As home to the world’s best universities and research facilities, California has always led the way in developing cutting-edge research to help our farms, our food and our families. Historically, support from the Farm Bill has allowed us to excel at innovation. For example, federal research dollars have helped:

  • Improve the environment through the adoption of climate smart agriculture technologies.
  • Fight the spread of pests and diseases by developing new eradication methods and resistant fruit and vegetable plants.
  • Fund nutritional research, leading to peer-reviewed studies that demonstrate the health benefits of fruits, vegetables and nuts.
  • Increase food safety training.
  • Quantify the benefits of on-farm climate-smart farming practices.

Rural Development

California’s rural communities are the backbone of our agricultural economy. They provide the ingenuity, perseverance and resources that allow California to thrive. The rural development title in the current Farm Bill helps support these communities by:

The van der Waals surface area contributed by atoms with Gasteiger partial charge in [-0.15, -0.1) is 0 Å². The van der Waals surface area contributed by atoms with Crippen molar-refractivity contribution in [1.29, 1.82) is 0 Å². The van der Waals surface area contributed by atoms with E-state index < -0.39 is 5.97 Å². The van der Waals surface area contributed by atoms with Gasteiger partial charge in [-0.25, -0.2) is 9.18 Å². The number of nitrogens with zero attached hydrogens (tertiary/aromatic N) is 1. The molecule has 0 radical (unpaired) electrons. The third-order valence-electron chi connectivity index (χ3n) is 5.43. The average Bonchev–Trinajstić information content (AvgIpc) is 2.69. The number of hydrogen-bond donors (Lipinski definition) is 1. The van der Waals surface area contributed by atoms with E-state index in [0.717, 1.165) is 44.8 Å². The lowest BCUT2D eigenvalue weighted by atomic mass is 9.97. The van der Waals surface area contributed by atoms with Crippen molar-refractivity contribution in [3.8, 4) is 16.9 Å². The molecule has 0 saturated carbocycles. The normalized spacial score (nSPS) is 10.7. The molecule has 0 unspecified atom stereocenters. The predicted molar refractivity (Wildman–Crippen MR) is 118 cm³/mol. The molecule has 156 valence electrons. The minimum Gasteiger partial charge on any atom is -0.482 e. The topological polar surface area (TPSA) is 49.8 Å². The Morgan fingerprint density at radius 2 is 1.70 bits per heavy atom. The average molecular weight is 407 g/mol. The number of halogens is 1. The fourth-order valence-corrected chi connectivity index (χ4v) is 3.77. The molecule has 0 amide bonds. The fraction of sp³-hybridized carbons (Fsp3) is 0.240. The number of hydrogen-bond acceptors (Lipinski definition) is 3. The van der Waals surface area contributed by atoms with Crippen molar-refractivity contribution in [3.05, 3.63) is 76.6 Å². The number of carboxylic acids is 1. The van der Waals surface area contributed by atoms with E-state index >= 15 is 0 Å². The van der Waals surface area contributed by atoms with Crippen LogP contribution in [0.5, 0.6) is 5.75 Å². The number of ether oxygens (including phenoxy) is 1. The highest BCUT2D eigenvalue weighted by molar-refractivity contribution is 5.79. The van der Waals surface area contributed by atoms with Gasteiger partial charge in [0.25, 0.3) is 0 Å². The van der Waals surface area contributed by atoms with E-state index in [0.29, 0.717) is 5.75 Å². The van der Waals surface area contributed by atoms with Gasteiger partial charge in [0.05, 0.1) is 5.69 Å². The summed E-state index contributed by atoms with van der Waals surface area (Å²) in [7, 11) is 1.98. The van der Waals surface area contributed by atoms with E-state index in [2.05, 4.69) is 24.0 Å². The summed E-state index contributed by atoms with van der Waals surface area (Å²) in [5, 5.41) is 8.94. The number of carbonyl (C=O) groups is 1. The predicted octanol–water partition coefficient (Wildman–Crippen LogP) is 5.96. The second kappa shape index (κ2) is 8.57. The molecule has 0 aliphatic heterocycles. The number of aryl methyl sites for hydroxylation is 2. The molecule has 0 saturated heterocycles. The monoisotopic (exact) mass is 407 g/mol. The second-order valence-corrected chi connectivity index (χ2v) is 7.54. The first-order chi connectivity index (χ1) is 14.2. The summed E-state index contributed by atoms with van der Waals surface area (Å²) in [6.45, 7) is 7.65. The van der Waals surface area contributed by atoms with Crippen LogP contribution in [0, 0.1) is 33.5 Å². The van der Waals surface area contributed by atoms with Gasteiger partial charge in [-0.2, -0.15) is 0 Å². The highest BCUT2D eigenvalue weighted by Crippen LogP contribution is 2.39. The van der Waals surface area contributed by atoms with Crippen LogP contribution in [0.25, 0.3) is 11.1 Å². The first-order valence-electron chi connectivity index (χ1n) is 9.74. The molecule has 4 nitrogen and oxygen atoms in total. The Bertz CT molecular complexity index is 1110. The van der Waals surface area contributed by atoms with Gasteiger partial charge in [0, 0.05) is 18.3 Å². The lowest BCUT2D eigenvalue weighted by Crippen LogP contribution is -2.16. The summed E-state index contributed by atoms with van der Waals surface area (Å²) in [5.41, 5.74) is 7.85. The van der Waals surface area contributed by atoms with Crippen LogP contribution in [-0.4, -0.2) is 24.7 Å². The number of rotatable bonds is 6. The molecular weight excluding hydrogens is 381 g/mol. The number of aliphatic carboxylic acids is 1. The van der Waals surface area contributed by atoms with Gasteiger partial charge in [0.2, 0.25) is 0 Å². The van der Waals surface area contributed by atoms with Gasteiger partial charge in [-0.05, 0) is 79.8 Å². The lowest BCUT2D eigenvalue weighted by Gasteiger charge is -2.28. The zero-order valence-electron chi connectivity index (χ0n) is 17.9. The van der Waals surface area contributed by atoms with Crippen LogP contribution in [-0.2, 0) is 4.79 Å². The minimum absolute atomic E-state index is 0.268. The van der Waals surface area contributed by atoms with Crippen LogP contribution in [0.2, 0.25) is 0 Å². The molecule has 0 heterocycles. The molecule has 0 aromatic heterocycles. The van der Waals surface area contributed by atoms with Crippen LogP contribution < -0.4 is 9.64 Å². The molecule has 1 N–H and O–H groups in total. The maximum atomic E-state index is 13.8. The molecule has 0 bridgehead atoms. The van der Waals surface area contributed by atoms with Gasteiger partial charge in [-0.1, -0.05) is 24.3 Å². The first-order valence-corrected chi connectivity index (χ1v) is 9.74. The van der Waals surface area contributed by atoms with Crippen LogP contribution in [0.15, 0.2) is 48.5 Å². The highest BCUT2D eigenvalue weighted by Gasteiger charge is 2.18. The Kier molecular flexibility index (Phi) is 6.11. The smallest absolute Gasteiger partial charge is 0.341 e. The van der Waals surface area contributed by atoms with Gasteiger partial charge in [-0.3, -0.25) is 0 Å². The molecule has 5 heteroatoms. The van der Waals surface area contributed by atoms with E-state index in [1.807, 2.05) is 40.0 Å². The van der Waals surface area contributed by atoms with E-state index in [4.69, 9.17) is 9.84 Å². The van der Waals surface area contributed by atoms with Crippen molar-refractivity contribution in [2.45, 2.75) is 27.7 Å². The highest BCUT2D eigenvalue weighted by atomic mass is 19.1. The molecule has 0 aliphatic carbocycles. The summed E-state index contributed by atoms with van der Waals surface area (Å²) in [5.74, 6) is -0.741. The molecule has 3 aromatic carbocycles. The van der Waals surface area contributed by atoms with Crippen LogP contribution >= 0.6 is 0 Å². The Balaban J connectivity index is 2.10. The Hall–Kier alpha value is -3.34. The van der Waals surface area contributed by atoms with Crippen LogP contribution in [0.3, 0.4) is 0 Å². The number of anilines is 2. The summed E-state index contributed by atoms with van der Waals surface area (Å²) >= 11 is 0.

• Providing over $150 million for water and waste water infrastructure and emergency relief.
  • Supporting rural business development and creating employment opportunities through small-business entrepreneurship programs and capital investment.
  • Expanding broadband connectivity to reach areas that lack adequate internet access.

Ensuring the continued success of rural communities is vital to our success as a state. The Farm Bill helps build the foundation to keep these communities thriving for years to come.

The future of California agriculture will undoubtedly face challenges, but it will also present substantial opportunity. The Farm Bill is there to help with both. California is ready to continue leading the way in agricultural innovation, quality and safety.

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California’s Final Grape Crush Report Released